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    $\begingroup$ On the last part. Indeed, and therefore there should not simply be an affirmation but also a justification for the claim. We also require this for other answers. Usually, we do not consider as sufficient, answer-posts without deduction. "Q: What is the determinant of the matrix ?" "A: 25" "What is the value of this integral?" "5/7" In those case at last that the answer being correct is evidence that the answerer knows what they are doing and info is added. Indeed, there are some that will insist that this is sufficient, but given a large enough group most any view will find some support. $\endgroup$ – quid Jun 6 at 19:08
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    $\begingroup$ An actual problem with these questions is often that they are not focused on any issue. Likely, one should encourage the users asking them to articulate what specifically worries them. Otherwise we do proofreading (no pun intended) rather than answering a question. Anyway, as I said, I do not object if the (perceived) correctness is asserted as a comment; if I am alerted to such answers I delete them, or more precisely convert them to a comment. Thus, if you persist in your approach please at least use a comment rather than an answer. $\endgroup$ – quid Jun 6 at 22:17
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    $\begingroup$ This comment could be combined with an invitation to user asking to articulate any particular concern (if any). Something like "This proof looks correct to me. Why did you worry it was not correct? Is there any particular step you are not sure about?" If those are provided those could serve as a basis for an answer. If the reply to the comment just is "nothing particular, I just wanted to be sure" one can move on. And finally if the concern is that the questions stays unanswered then one could tell the OP to turn their proof-verification into an self-answered Q&A. $\endgroup$ – quid Jun 6 at 22:21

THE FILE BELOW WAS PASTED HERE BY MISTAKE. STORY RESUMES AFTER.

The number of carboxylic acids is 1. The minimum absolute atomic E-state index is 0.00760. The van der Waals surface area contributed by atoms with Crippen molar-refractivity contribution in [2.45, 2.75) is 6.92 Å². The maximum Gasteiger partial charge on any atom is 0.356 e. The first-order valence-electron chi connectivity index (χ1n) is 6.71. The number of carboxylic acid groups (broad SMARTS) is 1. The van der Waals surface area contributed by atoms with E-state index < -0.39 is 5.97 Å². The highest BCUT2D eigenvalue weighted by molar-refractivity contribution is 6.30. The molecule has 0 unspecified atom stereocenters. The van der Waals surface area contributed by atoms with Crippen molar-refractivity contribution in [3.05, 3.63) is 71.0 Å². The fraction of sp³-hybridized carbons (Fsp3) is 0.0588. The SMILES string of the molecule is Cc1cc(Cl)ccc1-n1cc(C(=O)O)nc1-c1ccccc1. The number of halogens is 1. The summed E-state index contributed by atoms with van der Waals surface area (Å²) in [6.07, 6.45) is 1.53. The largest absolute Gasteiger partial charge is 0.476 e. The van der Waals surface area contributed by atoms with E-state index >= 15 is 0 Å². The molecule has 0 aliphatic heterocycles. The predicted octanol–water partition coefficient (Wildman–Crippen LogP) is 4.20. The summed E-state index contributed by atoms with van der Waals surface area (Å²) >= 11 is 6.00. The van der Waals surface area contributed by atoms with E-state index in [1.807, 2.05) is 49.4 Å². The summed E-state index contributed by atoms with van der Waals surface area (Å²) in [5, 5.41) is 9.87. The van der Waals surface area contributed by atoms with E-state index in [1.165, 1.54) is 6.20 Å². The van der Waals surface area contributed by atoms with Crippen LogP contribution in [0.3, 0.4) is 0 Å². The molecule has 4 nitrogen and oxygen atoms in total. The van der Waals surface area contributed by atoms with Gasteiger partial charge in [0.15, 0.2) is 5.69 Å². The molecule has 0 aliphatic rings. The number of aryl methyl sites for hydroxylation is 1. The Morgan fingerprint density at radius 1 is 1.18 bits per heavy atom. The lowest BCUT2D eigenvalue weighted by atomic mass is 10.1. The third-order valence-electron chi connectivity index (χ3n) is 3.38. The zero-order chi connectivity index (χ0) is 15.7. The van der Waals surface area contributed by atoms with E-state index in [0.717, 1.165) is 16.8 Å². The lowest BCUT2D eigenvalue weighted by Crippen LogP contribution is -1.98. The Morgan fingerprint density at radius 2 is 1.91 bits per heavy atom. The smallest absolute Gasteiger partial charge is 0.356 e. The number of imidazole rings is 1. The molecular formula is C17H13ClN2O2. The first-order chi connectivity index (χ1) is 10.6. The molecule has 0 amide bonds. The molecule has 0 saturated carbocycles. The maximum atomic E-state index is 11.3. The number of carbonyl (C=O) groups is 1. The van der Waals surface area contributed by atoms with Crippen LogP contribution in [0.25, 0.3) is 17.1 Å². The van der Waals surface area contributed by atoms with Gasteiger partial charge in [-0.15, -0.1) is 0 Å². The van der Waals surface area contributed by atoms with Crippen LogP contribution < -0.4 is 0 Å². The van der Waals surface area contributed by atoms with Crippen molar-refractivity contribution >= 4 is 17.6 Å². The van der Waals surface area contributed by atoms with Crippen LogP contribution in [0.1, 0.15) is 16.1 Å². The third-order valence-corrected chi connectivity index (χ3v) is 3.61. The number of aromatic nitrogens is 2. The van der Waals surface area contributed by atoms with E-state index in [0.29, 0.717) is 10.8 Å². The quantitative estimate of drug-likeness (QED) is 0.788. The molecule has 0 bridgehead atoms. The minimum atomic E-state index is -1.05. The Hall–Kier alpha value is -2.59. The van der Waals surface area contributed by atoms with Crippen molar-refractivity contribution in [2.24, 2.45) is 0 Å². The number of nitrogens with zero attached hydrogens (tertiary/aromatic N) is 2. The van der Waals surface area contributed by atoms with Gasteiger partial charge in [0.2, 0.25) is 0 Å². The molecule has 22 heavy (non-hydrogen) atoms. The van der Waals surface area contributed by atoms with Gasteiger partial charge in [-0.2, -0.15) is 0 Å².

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This comes up frequently, and the meta-question is basically a duplicate (see below), but this time let me try to pin down the problem with this type of answer.

If verifying the answer is just as hard as answering the question, the answer-post adds nothing.

Let me elaborate. Literally just yesterday, I came across an answer to a similar question that said also "Yes, this is correct." just like here. No problem for some, it seems.

However, in that other case the account that gave the answer was completely new.

Let us step back. What does that answer actually add? All we really know is that somebody decided to post "Yes, this is correct."

The value of it initially hinges purely on the credibility of the user-account that posted it. Somebody could just as well simply throw it out there hoping for some votes that then, somewhat ironically, validate the answer. I mean, one could even write a bot for this: If tagged and body contains "Is this correct?", post answer "Yes, this is correct. Good job, well done."